Suffolk Punch centre deadline warning

A CHARITY has been given a 10-month deadline to build a £4million visitor centre which will safeguard the future of a world-famous Suffolk Punch stud – or the horses may be sold.

A CHARITY has been given a 10-month deadline to build a £4million visitor centre which will safeguard the future of a world-famous Suffolk Punch stud – or the horses may be sold.

The Suffolk Punch Trust Ltd has been told it has until August 31, 2005, to build the new centre at Hollesley, near Woodbridge, along with facilities for the heavy horse, one of the county's symbols.

Otherwise, the Prison Service, which currently runs the stud, may sell its 20 horses, marking the end of an era at the site.

The stud, which has about 20 horses, has been maintained there for more than 100 years and is seen as crucial to the breed's future.

The news emerged as an application was submitted to Suffolk Coastal District Council to change the site from a prison service facility to a Suffolk Punch Stud and Visitor Centre.

But it was also revealed in the application there are problems with potential access to the site which must be overcome before it can get the green light.

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News of the deadline will intensify efforts to raise the £4million needed for the project, which is being backed by HRH The Princess Royal, patron of the Suffolk Horse Society.

It has been warned the stud at Hollesley faces a bleak future if it does not attract revenue from visitors to sustain the specialist breeding skills and facilities to manage stallions. Prisoners from Hollesley Bay prison are currently involved in their upkeep there.

John Marsh, project manager with the Suffolk Punch Trust, warned: "This project is time critical – if we do not raise the funding to purchase the land and create the visitor by August 31, 2005, the Prison Service will sell off the horses, equipment and land which is, in fact, their easiest, most profitable option."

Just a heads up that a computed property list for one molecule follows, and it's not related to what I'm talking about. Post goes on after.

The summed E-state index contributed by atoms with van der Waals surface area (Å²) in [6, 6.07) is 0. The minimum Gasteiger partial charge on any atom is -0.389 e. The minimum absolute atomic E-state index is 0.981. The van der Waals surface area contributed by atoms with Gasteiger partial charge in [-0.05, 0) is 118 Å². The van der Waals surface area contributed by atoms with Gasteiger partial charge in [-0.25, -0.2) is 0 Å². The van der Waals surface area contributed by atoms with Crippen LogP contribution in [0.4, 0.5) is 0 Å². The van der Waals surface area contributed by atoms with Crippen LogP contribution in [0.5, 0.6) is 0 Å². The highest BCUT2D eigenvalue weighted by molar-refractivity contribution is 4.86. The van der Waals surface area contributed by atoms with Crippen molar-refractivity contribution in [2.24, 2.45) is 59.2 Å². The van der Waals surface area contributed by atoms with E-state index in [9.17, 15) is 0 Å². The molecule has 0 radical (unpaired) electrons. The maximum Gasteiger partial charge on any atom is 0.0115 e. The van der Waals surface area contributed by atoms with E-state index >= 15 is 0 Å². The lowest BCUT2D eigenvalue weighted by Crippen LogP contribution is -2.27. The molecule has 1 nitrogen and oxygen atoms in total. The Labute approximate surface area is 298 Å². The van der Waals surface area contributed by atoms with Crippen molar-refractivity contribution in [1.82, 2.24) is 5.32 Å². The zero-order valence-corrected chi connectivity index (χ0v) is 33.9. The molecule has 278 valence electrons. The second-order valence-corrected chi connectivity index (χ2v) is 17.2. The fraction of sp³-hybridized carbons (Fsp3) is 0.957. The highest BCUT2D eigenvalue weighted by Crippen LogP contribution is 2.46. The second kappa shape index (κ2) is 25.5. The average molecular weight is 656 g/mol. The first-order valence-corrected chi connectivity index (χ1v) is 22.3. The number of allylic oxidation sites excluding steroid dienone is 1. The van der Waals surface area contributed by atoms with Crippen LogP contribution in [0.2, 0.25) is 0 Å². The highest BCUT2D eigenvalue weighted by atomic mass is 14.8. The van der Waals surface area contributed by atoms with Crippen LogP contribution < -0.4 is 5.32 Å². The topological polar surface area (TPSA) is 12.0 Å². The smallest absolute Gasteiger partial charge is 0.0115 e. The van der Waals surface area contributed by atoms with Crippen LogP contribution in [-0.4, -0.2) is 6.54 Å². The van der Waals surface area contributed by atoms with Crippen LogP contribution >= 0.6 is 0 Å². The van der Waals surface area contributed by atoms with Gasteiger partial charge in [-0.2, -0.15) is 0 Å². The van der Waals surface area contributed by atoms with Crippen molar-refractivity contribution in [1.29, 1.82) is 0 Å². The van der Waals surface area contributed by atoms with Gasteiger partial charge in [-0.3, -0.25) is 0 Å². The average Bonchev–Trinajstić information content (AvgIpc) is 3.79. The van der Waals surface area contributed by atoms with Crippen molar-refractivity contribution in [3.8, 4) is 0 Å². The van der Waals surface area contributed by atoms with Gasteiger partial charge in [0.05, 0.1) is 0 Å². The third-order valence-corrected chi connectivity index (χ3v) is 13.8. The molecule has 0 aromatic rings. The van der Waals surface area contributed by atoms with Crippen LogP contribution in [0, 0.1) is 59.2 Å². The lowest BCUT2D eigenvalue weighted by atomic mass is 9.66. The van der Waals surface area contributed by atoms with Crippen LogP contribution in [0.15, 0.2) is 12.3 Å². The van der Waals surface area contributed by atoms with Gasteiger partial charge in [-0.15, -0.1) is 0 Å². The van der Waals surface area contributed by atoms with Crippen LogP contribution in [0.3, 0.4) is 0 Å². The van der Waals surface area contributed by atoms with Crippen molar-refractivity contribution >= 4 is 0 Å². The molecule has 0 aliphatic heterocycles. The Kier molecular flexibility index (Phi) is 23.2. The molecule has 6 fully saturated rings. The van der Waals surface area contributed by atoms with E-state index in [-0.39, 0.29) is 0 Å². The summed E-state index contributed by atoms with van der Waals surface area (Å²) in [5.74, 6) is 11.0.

In a letter to Suffolk Coastal District Council, Mr Marsh added: "The prospect of continuing to benefit from the rehabilitation on the job training, education and acquisition of rural craft skills are the reasons why they (the Prison Service) chose the more difficult route of working with the trust.

''Concerns rightly focus on increases in traffic. However, there are some traffic reductions which will take place as the prison ceases to be a very large farmer necessitating heavy lorries delivering the requirements of a mixed farm which includes a dairy herd and arable crops."

But the plans have hit a hurdle. There is a dispute over the proposed access from Woodbridge Walk, the main route to the two prisons at Hollesley, and planning officers are asking councillors to consider refusing permission because of the ''unacceptable design of the access".

The location of the access has angered householders living in Woodbridge Walk, who warned that the combination of extra traffic and a new access could lead to accidents.

Hollesley parish council warned that the access was on a ''dangerous piece of road'' and it would prefer a new entrance from the water tower across the fields to the site. District councillors will discuss the plans on October 13.

The EADT launched a campaign to save the Suffolk Punch in February 2001 after it was revealed the reknowned stud farm at Hollesley Bay was threatened with closure under a Home Office review of prison farmland that could have lead to the herd being split up.

More than 30,000 signed petition forms urging prison bosses to safeguard the future of the stud farm, and stars such as television presenter Paul Heiney, who has kept Suffolk horses on his land for more than 10 years, and rock singer Chris Rea, who had visited the stud for a film project, backed the campaign. The EADT also received letters from across the world supporting the appeal.

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